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ASTM International Committee on Unmanned Aircraft Systems Cooperating with FAA on Small UAS Standards Development

ASTM International Committee F38 on Unmanned Aircraft Systems (UAS) was recently requested by the Federal Aviation Administration to assist with the development of industry consensus standards to support the integration of small unmanned aircraft systems (sUAS) into the U.S. national airspace system (NAS).

Following a model that was successfully used for the integration of light sport aircraft some years ago, the FAA is considering the issuance of a Notice of Proposed Rulemaking (NPRM) first, followed by a Special Federal Aviation Regulation (SFAR) that would permit sUAS to fly in the NAS for compensation or hire. Prior to any such sUAS operations, the FAA would require operators to comply with rules and standards to ensure the safety of other airspace users as well as persons and property on the ground. In August 2009, the FAA queried standards development organizations for their willingness, capacity and competency to create a finite set of standards that would be uniquely applicable to this and ASTM Committee F38 was one of only two bodies approved to perform this groundbreaking work.

The work that F38 has now embarked upon is a natural extension of efforts recently completed by an FAA sUAS Aviation Rulemaking Committee (ARC). In April 2008, FAA Order 1110.150 chartered an ARC to “conduct a formal safety analysis of small UAS” with an ultimate objective to “promulgate federal regulations for their design, operation and registration.” ARC participation included a broad range of interests from the aviation sector (both manned and unmanned), including aviation associations and unions, manufacturers, academia and expected sUAS end-users. Committee F38 participated on the ARC as a voting member of the main committee and provided five subject matter experts (SME’s) to serve on the various ARC subcommittees.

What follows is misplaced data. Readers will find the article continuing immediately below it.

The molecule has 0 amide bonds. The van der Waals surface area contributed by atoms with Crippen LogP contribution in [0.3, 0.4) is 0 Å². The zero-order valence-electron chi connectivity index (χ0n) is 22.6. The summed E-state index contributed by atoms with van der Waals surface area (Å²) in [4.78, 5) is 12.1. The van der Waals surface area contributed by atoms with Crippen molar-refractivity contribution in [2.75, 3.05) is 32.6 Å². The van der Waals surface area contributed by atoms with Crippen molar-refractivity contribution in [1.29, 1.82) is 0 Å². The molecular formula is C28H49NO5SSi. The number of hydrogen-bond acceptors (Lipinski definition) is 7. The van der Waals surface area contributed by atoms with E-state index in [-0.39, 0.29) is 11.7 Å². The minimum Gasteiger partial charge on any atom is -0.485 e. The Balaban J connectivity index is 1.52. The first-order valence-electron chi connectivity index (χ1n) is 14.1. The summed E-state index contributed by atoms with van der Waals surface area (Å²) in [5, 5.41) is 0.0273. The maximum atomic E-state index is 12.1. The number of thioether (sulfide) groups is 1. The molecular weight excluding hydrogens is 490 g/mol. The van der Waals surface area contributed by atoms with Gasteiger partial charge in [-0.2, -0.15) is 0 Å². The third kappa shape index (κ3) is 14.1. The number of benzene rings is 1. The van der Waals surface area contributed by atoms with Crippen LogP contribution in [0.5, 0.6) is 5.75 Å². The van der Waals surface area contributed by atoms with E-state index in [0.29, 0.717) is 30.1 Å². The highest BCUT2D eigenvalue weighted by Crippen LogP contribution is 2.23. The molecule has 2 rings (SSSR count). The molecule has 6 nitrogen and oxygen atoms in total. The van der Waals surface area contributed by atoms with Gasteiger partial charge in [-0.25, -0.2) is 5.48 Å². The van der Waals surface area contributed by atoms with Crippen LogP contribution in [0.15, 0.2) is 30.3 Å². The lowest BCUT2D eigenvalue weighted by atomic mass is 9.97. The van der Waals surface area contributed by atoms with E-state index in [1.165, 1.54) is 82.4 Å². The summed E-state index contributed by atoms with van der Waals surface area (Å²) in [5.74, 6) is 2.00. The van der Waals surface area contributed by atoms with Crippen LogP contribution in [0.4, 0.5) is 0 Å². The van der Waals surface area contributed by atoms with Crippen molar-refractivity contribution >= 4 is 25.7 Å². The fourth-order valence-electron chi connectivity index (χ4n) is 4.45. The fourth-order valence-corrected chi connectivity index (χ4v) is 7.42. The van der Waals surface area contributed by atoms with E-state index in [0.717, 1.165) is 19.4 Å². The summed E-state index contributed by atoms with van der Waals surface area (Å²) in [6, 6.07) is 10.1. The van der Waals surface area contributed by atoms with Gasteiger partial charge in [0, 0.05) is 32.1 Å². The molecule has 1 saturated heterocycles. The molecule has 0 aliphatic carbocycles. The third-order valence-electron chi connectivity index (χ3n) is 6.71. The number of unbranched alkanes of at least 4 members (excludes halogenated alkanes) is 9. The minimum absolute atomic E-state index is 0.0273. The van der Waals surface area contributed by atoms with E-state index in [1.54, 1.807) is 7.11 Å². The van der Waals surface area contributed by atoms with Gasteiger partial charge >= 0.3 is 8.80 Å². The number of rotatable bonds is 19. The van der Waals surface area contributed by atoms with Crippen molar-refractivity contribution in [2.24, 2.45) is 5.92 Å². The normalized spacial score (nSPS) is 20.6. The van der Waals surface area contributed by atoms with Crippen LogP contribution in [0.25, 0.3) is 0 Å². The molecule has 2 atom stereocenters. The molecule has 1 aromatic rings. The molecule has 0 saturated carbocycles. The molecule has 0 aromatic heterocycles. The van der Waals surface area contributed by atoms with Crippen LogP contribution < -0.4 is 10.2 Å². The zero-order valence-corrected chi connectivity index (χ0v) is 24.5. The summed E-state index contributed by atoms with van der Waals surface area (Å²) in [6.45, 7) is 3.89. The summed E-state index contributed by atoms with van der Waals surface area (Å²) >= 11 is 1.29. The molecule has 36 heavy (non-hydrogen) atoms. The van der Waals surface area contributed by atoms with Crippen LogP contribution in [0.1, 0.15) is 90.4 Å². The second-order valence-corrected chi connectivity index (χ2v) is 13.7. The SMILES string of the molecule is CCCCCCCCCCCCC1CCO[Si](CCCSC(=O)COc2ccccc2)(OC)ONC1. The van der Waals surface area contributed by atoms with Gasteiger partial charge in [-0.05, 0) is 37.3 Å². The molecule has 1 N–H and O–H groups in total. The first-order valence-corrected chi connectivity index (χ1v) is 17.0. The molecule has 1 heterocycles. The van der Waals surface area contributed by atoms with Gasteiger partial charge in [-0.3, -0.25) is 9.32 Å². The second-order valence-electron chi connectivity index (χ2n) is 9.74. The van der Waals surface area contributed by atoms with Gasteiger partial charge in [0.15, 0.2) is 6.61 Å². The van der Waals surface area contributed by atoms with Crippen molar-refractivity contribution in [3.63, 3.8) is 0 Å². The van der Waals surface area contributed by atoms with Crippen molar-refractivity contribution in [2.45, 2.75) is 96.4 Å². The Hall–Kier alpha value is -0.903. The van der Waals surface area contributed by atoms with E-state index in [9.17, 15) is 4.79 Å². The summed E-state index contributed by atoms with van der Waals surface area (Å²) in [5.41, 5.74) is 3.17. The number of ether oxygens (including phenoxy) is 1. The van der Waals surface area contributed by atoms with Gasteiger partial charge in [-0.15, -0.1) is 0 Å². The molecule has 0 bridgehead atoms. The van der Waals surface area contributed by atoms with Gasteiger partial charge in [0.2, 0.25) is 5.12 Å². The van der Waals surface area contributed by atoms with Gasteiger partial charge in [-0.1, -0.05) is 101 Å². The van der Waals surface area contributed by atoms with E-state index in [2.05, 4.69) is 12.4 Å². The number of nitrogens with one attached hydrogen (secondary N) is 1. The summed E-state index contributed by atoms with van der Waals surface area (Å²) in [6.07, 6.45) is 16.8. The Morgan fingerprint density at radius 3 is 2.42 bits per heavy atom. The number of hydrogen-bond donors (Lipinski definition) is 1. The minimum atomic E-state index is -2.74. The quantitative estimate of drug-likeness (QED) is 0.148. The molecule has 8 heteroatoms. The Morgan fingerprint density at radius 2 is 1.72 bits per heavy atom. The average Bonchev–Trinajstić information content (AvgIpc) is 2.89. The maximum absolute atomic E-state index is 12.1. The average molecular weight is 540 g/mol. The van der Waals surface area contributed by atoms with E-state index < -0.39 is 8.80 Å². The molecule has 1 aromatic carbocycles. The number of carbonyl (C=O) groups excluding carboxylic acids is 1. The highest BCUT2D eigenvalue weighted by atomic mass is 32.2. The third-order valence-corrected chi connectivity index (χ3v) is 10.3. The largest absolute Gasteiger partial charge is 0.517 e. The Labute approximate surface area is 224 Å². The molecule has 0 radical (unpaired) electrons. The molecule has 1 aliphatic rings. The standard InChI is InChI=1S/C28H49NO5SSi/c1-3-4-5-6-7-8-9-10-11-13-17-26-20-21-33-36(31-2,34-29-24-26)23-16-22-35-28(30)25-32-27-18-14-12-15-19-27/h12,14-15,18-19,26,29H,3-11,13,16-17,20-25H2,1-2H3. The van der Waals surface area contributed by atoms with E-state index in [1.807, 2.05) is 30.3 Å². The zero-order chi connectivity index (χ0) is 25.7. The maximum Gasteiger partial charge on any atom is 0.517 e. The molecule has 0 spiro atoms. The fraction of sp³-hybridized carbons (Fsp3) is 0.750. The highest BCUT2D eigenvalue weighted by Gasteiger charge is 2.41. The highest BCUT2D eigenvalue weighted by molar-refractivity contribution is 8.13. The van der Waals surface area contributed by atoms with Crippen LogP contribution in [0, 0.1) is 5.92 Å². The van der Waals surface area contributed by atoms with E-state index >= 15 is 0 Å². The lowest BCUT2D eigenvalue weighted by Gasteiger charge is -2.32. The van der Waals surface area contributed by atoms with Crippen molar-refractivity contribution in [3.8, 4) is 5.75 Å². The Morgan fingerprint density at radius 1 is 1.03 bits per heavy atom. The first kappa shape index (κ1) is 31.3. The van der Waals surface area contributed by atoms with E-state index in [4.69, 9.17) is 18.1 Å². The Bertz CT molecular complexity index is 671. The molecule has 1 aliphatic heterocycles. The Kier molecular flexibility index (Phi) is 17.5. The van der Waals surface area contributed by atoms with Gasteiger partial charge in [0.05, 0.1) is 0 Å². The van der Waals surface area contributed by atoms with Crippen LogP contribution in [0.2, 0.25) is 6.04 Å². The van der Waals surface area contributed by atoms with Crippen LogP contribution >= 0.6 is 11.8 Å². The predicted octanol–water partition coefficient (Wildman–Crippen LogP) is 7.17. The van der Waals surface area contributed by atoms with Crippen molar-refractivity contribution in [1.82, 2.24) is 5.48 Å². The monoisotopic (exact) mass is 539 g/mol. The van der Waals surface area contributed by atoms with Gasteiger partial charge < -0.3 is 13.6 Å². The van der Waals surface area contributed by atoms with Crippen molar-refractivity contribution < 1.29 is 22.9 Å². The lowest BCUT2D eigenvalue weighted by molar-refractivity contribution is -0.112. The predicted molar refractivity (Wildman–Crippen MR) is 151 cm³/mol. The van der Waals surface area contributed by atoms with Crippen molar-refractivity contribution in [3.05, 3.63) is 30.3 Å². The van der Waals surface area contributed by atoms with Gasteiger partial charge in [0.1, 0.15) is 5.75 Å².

During an F38 strategic planning meeting held in February 2010, FAA representatives provided preliminary guidance and desires for a suite of priority standards. The members of F38 then built a framework for this standards work, assigned technical leads and committed to an execution timeline. The result is an aggressive standards development program that includes 14 new standards to be forged by October 2010, as well as a list of additional standards that have been placed in the queue. Technical personnel from all disciplines, including pilots, sensor operators and engineers, are being sought to assist us in this process.

“This is an exciting time in F38’s six-year history. We are energized and moving quickly to forge new standards in order to meet our industry’s ambition for routine commercial access to the NAS for sUAS within the next 18 to 24 months. This vitally important work will help unleash the economic engine and job creation that commercial UAS flight promises, but this work must be accomplished with rigor and a focus on safety,” says Jim Jewell, F38 membership secretary. “Therefore, we need all stakeholders to participate and are actively recruiting technical points of contact and committee leaders to guide the development of these standards.”

ASTM International welcomes and encourages participation in the development of its standards. For more information on becoming an ASTM member, visit

Technical Contact: James Jewell, UAV MarketSpace Inc., Phone: 516-238-5604; [email protected]
ASTM Staff Contact: Daniel Schultz, Phone: 610-832-9716; [email protected]
ASTM PR Contact: Barbara Schindler, Phone: 610-832-9603; [email protected]

Release #8587/May2010